Smalleye hammerhead (Sphyrna tudes)

Catch of smalleye hammerheads
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Smalleye hammerhead fact file

Smalleye hammerhead description

GenusSphyrna (1)

The most prominent feature of the smalleye hammerhead, like other hammerhead species, is its peculiar mallet-shaped head structure, known as a cephalofoil. The cephalofoil of this species has a shallow, but distinct indentation at the front, and is straight at the back (2). The smalleye hammerhead gains its name from its relatively small eyes, situated at the ends of the cephalofoil. The other common name, golden hammerhead, arises from its distinctive golden colouring. However, juveniles are brighter, or more orange, whilst adults are paler; a difference caused by variations in the diet (3).

Also known as
curry shark, golden hammerhead.
Requin-marteau À Petits Yeux.
Cornuda Ojichica.
Length: up to 150 cm (2)

Smalleye hammerhead biology

Relatively little is known about the biology of the smalleye hammerhead. What is known is that this is a viviparous species; embryos develop inside the mother, receiving nutrition via a yolk-sac placenta (2). After ten months of pregnancy, the mother gives birth to a litter of 5 to 12 pups, each measuring about 30 centimetres (3). Birthing takes place in shallow waters from late May to June (3). It is believed that females mate and are fertilised again shortly after giving birth, and thus they can reproduce annually (3). The difference in colour between adults and juveniles is thought to be due to differences in diets; juveniles feed primarily on shrimp, whilst the majority of the adult’s diet consists of small bony fishes and catfish eggs (3). This reportedly timid shark also feeds on swimming crabs, squid, and even preys on the newborn of the closely related scalloped hammerheads (2) (5).

The evolutionary purpose of the unique cephalofoil structure, formed from the front of the expanded skull, is not entirely clear, but several functions have been suggested. It may act to increase swimming efficiency, by adding lift; or it may allow the hammerhead to get a better appreciation of distance due to the widely spaced eyes. As the head swings from side to side in the water whilst swimming, the nostrils sample a greater volume of water than they would do otherwise, which may allow more opportunity to use its sense of smell. Its purpose could be to provide an increased surface area for the electrosensitive ampullae of Lorenzini, enhancing the shark’s ability to detect prey, or it could be a useful tool to pin slippery prey against the seabed (6) (7).


Smalleye hammerhead range

Occurs in the western Atlantic, from Venezuela to Uruguay. There are old records from the Mediterranean, and off the coast of West Africa and Mississippi, but these may be incorrect and require confirmation (2) (4).

See this species on Google Earth.


Smalleye hammerhead habitat

The smalleye hammerhead inhabits waters on continental shelves, over muddy bottoms, at depths of 9 to 40 meters (3).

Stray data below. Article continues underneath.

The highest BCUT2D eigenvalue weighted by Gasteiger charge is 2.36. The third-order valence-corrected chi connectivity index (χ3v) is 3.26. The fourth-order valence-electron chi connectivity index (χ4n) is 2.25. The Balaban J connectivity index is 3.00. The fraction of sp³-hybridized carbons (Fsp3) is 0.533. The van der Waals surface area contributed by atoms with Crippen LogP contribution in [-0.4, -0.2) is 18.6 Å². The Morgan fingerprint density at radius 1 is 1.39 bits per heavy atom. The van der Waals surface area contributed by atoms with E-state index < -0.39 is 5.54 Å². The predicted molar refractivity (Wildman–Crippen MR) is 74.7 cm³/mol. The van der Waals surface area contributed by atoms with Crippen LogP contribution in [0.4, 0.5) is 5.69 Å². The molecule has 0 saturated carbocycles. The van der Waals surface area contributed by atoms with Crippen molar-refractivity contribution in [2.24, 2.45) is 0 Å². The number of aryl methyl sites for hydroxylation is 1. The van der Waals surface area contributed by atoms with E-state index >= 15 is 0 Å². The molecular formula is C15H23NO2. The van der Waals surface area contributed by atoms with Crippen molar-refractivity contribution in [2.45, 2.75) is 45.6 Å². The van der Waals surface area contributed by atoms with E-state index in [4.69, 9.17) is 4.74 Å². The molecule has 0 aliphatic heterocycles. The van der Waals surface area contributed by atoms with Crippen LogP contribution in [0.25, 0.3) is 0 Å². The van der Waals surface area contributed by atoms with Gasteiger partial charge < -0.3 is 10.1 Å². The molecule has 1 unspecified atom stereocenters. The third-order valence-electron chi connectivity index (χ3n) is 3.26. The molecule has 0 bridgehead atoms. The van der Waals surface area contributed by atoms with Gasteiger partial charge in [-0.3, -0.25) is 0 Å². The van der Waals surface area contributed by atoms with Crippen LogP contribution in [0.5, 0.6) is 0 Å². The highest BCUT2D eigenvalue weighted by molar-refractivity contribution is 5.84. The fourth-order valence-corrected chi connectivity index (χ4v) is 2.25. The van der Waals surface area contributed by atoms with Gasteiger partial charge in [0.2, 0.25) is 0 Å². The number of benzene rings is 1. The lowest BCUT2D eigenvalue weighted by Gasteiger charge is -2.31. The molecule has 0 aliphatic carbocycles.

Smalleye hammerhead status

Classified as Vulnerable (VU) on the IUCN Red List (1).

IUCN Red List species status – Vulnerable


Smalleye hammerhead threats

The smalleye hammerhead is caught in coastal fisheries, for human consumption and as by-catch, at levels which may be threatening certain populations. Catches of this shark around Trinidad were reported to have declined between 1985 and 1996, suggesting that the population has been depleted by the fisheries. Declines have also more recently been observed in northern Brazil. The fairly low reproductive rate of the smalleye hammerhead makes it particularly susceptible to over-fishing and it is possible that numbers have declined across its entire range (1)


Smalleye hammerhead conservation

Despite being considered to be vulnerable to extinction, there are no known conservation measures currently in place for the smalleye hammerhead. Actions such as the collection of catch data, and protection of shallow inshore habitat, have been recommended to protect this peculiar shark (1).

View information on this species at the UNEP World Conservation Monitoring Centre.

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Ampullae of Lorenzini
Jelly-filled tubes located in the heads of sharks. They are open to the surface by a pore in the skin, and the ends contain clusters of sensory cells that respond to electrical gradients such as those produced by potential prey hidden in the sea bottom.
In the fishing industry, the part of the catch made up of non-target species.


  1. IUCN Red List (June, 2007)
  2. Compagno, L.J.V. (1984) FAO Species Catalogue. Vol 4: Sharks of the World. An annotated and illustrated catalogue of shark species known to date. Part 2: Carcharhiniformes. Food and Agricultural Organization of the United Nations, Rome.
  3. Castro, J.I. (1989) The biology of the golden hammerhead, Sphyrna tudes, off Trinidad. Environmental Biology of Fishes, 24: 3 - 11.
  4. Compagno, L.J.V., Fowler, S. and Dando, M. (2005) Sharks of the World. Harper Collins, London.
  5. Ferrari, A. and Ferrari, A. (2002) Sharks. Firefly Books Ltd, Toronto, Canada.
  6. Carwardine, M. and Watterson, K. (2002) The Shark Watcher’s Handbook. BBC Worldwide Ltd, London.
  7. Bannister, K. (1989) The Book of the Shark. Grange Books, London.

Image credit

Catch of smalleye hammerheads  
Catch of smalleye hammerheads

© Doug Perrine /

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